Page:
Within this delimited scope of review the disposition of this appeal becomes a relatively simple problem of demonstration and it is not necessary to encumber this opinion with all the minutia of the record before the referee. In addition to the noted introductory facts it only need be said that Richardson had no I.C.C. permits and of course no lawful right to transport poultry or other cargo in interstate commerce. On employee's driving trucks leased to Bilyeu it carried no workmen's compensation insurance, contract drivers of leased units were "carried on the same Workmen's Compensation policy by Bilyeu as was their regular drivers" and Bilyeu paid the premiums. The subject matter of this particular haul, the poultry, was from Bilyeu's sources or clients—not Richardson's. While Richardson maintained an agent in Bilyeu's office, a driver supervisor, he testified that once "I dispatch him to Bilyeu, he is under Bilyeu's control, the dispatcher's control, and he could tell him anything, and anything that he told him, that is what he was supposed to do." There is of course evidence from which the inference is possible that both Bilyeu and Richardson were Dickhaut's employers, a problem not necessary to the determination of this appeal, and these are the circumstances pointed to by Bilyeu's insurer but upon this record for death benefits the primary business of Richardson was truck leasing while the primary business of Bilyeu was the transportation of cargo in interstate commerce.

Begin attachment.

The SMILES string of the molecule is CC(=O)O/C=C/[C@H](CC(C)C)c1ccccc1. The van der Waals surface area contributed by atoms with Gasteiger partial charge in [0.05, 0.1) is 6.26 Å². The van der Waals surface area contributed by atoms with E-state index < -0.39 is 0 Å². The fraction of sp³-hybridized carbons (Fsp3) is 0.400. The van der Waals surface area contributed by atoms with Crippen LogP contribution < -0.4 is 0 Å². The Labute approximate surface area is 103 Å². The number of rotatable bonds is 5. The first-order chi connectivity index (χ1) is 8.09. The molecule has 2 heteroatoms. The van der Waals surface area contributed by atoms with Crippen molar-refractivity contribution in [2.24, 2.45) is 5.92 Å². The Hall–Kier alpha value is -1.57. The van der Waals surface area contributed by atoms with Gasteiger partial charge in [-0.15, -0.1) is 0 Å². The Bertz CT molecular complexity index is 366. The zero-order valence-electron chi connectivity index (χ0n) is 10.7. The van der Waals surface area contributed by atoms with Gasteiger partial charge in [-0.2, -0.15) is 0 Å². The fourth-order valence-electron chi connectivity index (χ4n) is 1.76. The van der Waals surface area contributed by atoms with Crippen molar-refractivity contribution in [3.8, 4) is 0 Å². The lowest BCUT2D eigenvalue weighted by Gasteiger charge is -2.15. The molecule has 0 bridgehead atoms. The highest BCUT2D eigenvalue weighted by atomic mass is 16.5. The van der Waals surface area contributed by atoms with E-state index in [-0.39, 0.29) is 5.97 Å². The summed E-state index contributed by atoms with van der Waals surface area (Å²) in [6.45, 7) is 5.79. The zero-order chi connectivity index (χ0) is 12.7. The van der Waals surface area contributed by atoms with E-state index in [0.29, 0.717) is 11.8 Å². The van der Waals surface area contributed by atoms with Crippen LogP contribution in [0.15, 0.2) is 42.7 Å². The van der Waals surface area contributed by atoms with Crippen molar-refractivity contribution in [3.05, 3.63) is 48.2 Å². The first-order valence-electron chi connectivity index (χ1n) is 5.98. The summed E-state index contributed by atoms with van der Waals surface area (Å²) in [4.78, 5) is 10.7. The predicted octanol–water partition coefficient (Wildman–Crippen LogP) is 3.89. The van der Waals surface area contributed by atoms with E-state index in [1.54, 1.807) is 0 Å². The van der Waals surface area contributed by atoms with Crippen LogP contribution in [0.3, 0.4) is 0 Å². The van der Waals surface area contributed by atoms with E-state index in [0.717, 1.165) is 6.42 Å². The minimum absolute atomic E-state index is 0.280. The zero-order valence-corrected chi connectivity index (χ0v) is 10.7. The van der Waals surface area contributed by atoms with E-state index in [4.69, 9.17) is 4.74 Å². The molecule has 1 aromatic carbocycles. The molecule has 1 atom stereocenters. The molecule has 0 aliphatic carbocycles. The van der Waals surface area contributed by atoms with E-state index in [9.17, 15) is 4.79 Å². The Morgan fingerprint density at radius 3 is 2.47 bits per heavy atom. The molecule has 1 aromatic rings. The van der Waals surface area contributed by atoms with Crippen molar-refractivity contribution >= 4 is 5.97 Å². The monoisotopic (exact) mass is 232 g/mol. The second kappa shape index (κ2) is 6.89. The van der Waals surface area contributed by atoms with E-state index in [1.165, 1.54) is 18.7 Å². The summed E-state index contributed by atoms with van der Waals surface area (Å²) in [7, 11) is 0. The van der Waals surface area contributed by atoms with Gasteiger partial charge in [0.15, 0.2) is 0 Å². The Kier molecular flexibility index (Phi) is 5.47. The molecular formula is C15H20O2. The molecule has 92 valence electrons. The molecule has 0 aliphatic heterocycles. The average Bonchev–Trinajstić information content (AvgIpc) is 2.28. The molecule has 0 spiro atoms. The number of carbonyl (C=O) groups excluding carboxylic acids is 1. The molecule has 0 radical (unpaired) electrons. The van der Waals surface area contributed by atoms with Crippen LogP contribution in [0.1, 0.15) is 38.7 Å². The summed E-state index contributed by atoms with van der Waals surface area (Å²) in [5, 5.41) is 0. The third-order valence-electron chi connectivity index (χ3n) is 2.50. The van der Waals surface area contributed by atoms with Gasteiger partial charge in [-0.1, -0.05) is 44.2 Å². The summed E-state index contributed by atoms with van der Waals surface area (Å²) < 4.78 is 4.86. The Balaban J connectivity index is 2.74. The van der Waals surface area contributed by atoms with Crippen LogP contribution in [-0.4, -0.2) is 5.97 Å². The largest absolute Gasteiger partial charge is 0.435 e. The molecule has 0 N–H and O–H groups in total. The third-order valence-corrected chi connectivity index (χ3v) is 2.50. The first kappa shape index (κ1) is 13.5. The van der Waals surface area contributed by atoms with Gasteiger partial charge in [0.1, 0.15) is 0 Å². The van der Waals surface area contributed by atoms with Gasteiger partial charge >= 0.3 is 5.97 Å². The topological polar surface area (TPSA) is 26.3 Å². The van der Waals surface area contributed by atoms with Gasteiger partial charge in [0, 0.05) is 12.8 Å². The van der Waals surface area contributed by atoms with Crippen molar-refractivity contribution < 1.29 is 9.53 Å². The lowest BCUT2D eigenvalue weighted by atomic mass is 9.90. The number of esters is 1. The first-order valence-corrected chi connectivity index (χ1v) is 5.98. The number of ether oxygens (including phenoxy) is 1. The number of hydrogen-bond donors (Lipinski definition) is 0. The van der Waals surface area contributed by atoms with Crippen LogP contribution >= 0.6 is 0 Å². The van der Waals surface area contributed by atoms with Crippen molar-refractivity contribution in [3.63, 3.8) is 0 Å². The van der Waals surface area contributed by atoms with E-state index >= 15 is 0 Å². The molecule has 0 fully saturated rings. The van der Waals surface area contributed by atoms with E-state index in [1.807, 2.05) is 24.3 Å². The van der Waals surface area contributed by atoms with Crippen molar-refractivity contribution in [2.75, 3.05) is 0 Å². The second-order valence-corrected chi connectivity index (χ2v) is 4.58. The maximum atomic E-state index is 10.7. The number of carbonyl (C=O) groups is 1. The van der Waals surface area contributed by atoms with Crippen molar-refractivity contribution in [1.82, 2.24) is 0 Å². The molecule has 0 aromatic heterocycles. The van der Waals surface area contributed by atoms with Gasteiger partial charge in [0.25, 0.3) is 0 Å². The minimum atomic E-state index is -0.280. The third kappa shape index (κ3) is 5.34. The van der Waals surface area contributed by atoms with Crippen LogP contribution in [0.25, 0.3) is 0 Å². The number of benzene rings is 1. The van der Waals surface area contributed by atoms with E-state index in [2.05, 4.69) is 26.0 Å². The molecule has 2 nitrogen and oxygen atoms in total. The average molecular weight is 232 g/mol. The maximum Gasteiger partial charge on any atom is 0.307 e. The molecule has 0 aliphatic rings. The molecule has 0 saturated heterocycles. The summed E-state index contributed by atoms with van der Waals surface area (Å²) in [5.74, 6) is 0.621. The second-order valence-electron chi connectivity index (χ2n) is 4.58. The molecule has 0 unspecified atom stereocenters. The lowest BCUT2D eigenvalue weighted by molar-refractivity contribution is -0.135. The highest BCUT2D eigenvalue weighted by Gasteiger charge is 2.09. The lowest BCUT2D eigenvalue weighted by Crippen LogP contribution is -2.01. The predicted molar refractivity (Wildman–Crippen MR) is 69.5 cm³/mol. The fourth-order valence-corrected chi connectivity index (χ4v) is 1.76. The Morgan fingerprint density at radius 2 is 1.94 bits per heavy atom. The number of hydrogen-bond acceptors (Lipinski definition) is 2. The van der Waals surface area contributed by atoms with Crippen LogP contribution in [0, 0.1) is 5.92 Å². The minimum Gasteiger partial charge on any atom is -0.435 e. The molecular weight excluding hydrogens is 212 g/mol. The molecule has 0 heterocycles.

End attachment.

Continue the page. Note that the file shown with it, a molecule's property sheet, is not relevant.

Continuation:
*57 In addition to the oral testimony there was a written lease between Richardson and Bilyeu. And as with the oral testimony it is not necessary to set forth in detail the terms of the lease, this and similar leases as well as the facts testified to by the witnesses are set forth in full in several of the cited cases and of course for those interested in the specific details the record in this case is always available. For the illustrative purposes of this appeal it is sufficient to note that the lessee, Bilyeu, assumed responsibility of protecting the public against losses "for automobile injury and property damage and cargo," it agreed to "furnish Workmen's Compensation Insurance for Lessor, his employees or agents for injury from any accident or occupational disease arising out of the use of said equipment." The lease recites that "It is understood and agreed that the leased equipment under this arrangement is in the exclusive possession, control, and use of the authorized carrier Lessee (Bilyeu) and that the Lessee assumes full responsibility in respect to the equipment it is operating, to the public, the shipper, and all State and Federal regulatory bodies," and one other clause: "During the term of this agreement and the use of said equipment by Lessor, the drivers and other employees of Lessor used in connection with this agreement will be under the full control, direction and supervision of Lessee, or its designated agents."